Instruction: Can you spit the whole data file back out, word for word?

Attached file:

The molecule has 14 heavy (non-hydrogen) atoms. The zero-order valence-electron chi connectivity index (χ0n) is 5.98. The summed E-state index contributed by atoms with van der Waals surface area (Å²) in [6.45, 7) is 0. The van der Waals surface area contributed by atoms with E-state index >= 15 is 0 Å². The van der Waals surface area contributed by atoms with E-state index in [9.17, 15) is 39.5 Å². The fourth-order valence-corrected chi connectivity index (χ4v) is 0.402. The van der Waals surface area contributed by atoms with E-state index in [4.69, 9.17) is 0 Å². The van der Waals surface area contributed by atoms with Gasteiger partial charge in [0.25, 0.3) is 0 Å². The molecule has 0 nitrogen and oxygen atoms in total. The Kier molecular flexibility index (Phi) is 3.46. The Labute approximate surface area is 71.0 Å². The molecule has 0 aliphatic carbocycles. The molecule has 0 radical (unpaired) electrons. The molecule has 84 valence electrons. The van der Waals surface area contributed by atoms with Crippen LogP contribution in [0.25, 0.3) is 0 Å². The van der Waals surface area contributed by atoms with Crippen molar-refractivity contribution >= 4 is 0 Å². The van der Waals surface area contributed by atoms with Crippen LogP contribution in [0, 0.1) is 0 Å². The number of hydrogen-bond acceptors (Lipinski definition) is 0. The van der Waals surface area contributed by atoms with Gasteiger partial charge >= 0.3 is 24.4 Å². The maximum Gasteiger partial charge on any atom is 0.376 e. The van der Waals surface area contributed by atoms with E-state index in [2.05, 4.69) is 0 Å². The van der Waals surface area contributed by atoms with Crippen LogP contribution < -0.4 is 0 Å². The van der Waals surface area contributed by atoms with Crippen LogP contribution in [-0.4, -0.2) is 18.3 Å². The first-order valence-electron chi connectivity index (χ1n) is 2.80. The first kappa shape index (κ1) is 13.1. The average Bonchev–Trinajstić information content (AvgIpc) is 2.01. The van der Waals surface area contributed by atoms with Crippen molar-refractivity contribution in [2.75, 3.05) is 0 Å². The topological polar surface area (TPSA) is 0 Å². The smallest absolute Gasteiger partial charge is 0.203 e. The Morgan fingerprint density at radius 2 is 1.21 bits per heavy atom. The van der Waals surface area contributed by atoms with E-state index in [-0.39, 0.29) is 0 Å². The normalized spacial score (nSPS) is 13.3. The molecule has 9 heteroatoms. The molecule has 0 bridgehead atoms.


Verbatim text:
The molecule has 14 heavy (non-hydrogen) atoms. The zero-order valence-electron chi connectivity index (χ0n) is 5.98. The summed E-state index contributed by atoms with van der Waals surface area (Å²) in [6.45, 7) is 0. The van der Waals surface area contributed by atoms with E-state index >= 15 is 0 Å². The van der Waals surface area contributed by atoms with E-state index in [9.17, 15) is 39.5 Å². The fourth-order valence-corrected chi connectivity index (χ4v) is 0.402. The van der Waals surface area contributed by atoms with E-state index in [4.69, 9.17) is 0 Å². The van der Waals surface area contributed by atoms with Gasteiger partial charge in [0.25, 0.3) is 0 Å². The molecule has 0 nitrogen and oxygen atoms in total. The Kier molecular flexibility index (Phi) is 3.46. The Labute approximate surface area is 71.0 Å². The molecule has 0 aliphatic carbocycles. The molecule has 0 radical (unpaired) electrons. The molecule has 84 valence electrons. The van der Waals surface area contributed by atoms with Crippen LogP contribution in [0.25, 0.3) is 0 Å². The van der Waals surface area contributed by atoms with Crippen molar-refractivity contribution >= 4 is 0 Å². The van der Waals surface area contributed by atoms with Crippen LogP contribution in [0, 0.1) is 0 Å². The number of hydrogen-bond acceptors (Lipinski definition) is 0. The van der Waals surface area contributed by atoms with Gasteiger partial charge >= 0.3 is 24.4 Å². The maximum Gasteiger partial charge on any atom is 0.376 e. The van der Waals surface area contributed by atoms with E-state index in [2.05, 4.69) is 0 Å². The van der Waals surface area contributed by atoms with Crippen LogP contribution < -0.4 is 0 Å². The van der Waals surface area contributed by atoms with Crippen LogP contribution in [-0.4, -0.2) is 18.3 Å². The first-order valence-electron chi connectivity index (χ1n) is 2.80. The first kappa shape index (κ1) is 13.1. The average Bonchev–Trinajstić information content (AvgIpc) is 2.01. The van der Waals surface area contributed by atoms with Crippen molar-refractivity contribution in [2.75, 3.05) is 0 Å². The topological polar surface area (TPSA) is 0 Å². The smallest absolute Gasteiger partial charge is 0.203 e. The Morgan fingerprint density at radius 2 is 1.21 bits per heavy atom. The van der Waals surface area contributed by atoms with E-state index in [-0.39, 0.29) is 0 Å². The normalized spacial score (nSPS) is 13.3. The molecule has 9 heteroatoms. The molecule has 0 bridgehead atoms.